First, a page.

Cover image for A witness to life
A witness to life
Green, Terence M.
Personal Author:
First edition.
Publication Information:
New York : Forge, 1999.
Physical Description:
240 pages ; 20 cm
General Note:
"A Tom Doherty Associates Book"--T.p.
Format :


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X Adult Fiction Central Closed Stacks

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In the acclaimed Shadow of Ashland, Terence M. Green introduced us to the poignant beauty and rich history of his own family. Publishers Weekly called Shadow of Ashland "wonderfully imagined and poetically told....With Leo's narration as evocative as the pages of a newly discovered family album, this proves a remarkably affecting literary work that the publisher rightly compares to Jack Finney's Time and Again." Now in A Witness to Life, with his spare but powerful style, Green examines the meaning of life, family, death--the connections that bind us all. The story begins at the moment of Martin Radley's death. His soul, free to drift back over his life, searches for meaning in a welter of change and occasional tragedy. He bears silent witness to his defining moments and the enigmatic patterns of his life. As Martin grows in a young man in Canada, he meets Maggie Curtis. Soon they are married, have a daughter and son, and are enjoying life. But Maggie dies suddenly, leaving Martin ill-equipped to be the single parent of two teenagers. He does a bad enough job that he loses their respect and the warmth of their affection that he desperately desires. Lost in a muddle, he falls passionately in love with Gertrude McNulty, twenty years younger. He marries her and they have a child. A new wife, a new daughter, new pieces for the puzzle, but as he tries to pull together a new life, his old one slips away. His son, Jack, leaves for the promise of work in the U.S. and disappears. His older daughter marries, withdrawing into her new family, and in a few years Gertrude dies, and Martin once again is left alone to raise a child. Martin is a good man who has failed at something important to him, and now all his love and attention are devoted to his young daughter, for decades. When death finally takes him, Martin is still looking for answers. Now, he has come full circle and has found only a few answers but, perhaps, redemption.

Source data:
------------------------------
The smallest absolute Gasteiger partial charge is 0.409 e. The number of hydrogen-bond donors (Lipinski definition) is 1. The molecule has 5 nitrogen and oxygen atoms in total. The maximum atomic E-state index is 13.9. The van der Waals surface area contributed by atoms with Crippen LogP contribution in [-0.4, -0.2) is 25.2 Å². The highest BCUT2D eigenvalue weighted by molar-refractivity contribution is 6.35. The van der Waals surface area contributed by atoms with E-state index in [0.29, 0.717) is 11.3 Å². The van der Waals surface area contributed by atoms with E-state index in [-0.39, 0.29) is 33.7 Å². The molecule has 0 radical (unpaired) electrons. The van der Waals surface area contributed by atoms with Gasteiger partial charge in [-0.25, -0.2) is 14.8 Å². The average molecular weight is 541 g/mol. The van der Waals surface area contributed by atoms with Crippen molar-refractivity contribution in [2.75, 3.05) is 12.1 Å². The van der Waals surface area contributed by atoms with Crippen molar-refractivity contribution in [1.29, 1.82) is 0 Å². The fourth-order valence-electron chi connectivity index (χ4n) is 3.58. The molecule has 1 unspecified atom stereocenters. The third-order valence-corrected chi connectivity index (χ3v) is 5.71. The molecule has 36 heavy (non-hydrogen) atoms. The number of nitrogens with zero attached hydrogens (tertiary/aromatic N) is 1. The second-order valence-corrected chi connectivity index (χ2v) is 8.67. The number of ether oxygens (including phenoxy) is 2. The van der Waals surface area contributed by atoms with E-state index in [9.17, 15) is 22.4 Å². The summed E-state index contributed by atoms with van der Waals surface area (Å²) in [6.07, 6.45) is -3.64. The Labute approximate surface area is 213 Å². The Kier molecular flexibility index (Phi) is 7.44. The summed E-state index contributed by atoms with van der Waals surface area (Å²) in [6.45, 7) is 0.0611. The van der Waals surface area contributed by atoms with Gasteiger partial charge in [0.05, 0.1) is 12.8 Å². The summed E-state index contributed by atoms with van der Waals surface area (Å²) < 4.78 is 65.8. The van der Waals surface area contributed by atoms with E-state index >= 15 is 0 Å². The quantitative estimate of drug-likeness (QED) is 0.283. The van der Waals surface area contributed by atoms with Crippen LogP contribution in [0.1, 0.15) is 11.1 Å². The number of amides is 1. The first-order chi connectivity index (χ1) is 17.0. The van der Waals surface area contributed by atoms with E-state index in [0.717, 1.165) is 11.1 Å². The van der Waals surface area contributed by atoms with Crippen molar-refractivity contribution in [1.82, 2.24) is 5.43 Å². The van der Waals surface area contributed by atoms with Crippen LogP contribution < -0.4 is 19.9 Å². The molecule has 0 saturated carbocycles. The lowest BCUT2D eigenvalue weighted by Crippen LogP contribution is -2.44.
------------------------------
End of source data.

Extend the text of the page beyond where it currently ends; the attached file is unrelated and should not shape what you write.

Reviews 2

Booklist Review

Green based this profoundly moving story of one man's life and afterlife on that of his Irish Catholic grandfather, and in doing so has paid him a great tribute. The tale begins with Martin Radey witnessing his first daughter's death from beyond the grave, then cycles back to Radey's own demise, which is followed by a postmortem journey through time and space to the small Canadian town of Elora, where he lived peacefully until age eight. From Elora, Radey progresses to Toronto, where he relives the stages of his life: the excitement of sex, the satisfaction of love, the melancholy of loneliness, the desperation of unemployment, and the anguish of loved ones' deaths. Green's novel is well paced and beautifully written, and Martin is so real that readers may wonder whether their own stern and stoic grandfather knew him. Green makes Martin's emotions so vivid they become his readers' emotions, and readers will feel that their spirit has, like Radey's, found something precious they didn't even know they were looking for. --Deborah Rysso

Publisher's Weekly Review

Toronto in the first half of the century is feelingly evoked in Green's understated prequel to his well-received Shadow of Ashland, a novel based on his family history. A minor character in the previous book, the protagonist and narrator here (inspired by the author's grandfather) is Martin John Radey, an Irish-Catholic clerk who has been dead for 34 years. In spirit form, Martin attends the deathbed of his daughter, Margaret, in 1984, and moves back in heartfelt memory to recall the meager fortunes of his own life. Martin spends his adolescence exploring Toronto's bars with his friend Jock, spending money on booze, cigars and girls. Together they witness the 1904 conflagration that ravages Toronto's downtown. Then Martin meets Maggie Curtis, who is older and more worldly than his previous girlfriends; she reads Dreiser and supports women's suffrage. Their marriage produces two children and a silent dissatisfaction in Maggie. When she dies early on, Martin is a disastrous caretaker for their children, Margaret and Jack, who grow up mostly on their own. Here the novel goes soft‘Martin's neglect is presented as excusable befuddlement, but the reader will surely ask whether Martin's responsibility can so easily be dismissed. After Martin remarries, to a woman who dislikes his son, Jack heads for the U.S. to find work and disappears from his family's eyes. After WWII, Martin enters the Gethsemeni Trappist monastery as an offering to Jack's disappearance, and meets Thomas Merton. Green's prose is sure and smooth, and the story is poignant. In the end, however, the "witness to life" is a solitary, sorrowful, haunted man who merely folded under the pressure of fatherhood and dies as he lives, with regrets. Agent, Shawna McCarthy. (Apr.) (c) Copyright PWxyz, LLC. All rights reserved